Monthly Archives: July 2018

Centralized exception handling and request validation in ASP.NET Core

One of the most common things that I have seen developers working with ASP.NET Core struggle with, is the way to centrally and consistently handle application errors and input validation. Those seemingly different topics are really two sides of the same coin.

More often than not, exceptions are just allowed to bubble all the way up and left unhandled, leaving the framework the responsibility to convert them to a generic 500 errors. In many other situations, exception handling is fragmented and happens in certain individual controllers only. With regard to input validation, we often have completely customized ways of notifying the client about input issues or – at best – we leave everything to the framework and let it work its defaults via the ModelState functionality.

What I wanted to show you today is how you can introduce a consistent, centralized way of handling exceptions and request validation in an ASP.NET Core web application.

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Solution-wide Nuget package version handling with MsBuild 15+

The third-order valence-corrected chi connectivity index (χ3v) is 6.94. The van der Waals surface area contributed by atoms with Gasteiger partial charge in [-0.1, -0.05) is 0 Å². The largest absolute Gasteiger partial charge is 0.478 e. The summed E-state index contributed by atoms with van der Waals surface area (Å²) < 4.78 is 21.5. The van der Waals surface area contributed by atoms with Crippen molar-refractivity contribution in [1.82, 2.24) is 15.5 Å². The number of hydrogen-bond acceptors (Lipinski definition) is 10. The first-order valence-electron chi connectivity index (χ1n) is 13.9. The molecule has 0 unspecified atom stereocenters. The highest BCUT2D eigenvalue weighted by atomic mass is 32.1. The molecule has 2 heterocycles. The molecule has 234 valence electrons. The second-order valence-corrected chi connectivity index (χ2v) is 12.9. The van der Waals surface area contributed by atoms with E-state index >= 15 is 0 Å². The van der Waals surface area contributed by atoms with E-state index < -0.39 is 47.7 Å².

Last year I blogged about a way to handle NuGet package versions at the solution level for .NET SDK-based csproj project files (so those using <PackageReference /> entries to define their NuGet dependencies).

That approach worked reasonably well, but was entirely custom – as it simply relied on defining reusable MsBuild properties to handled the versions, which created a bit of overhead.

With MsBuild 15 and newer, you can actually do it in a much more elegant way. Let’s have a look.

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Overriding externally set headers and HTTP status codes in ASP.NET Core

I was working on an interesting issue in an ASP.NET Core recently. An external framework was responsible for creating an HTTP Response, and I was only in control of a little component that customized some internal behaviours (via a relevant extensibility point), without being able to influence the final response sent over HTTP.

This is common if you think about extending things like CMS systems or specialized services like for example Identity Server. In those situations, more often than not, the framework would be highly opinionated in what it is trying to do at the HTTP boundaries and as a result, trying to override the HTTP status codes or headers it produces may not be easy.

Let’s have a look at a simple generic workaround.

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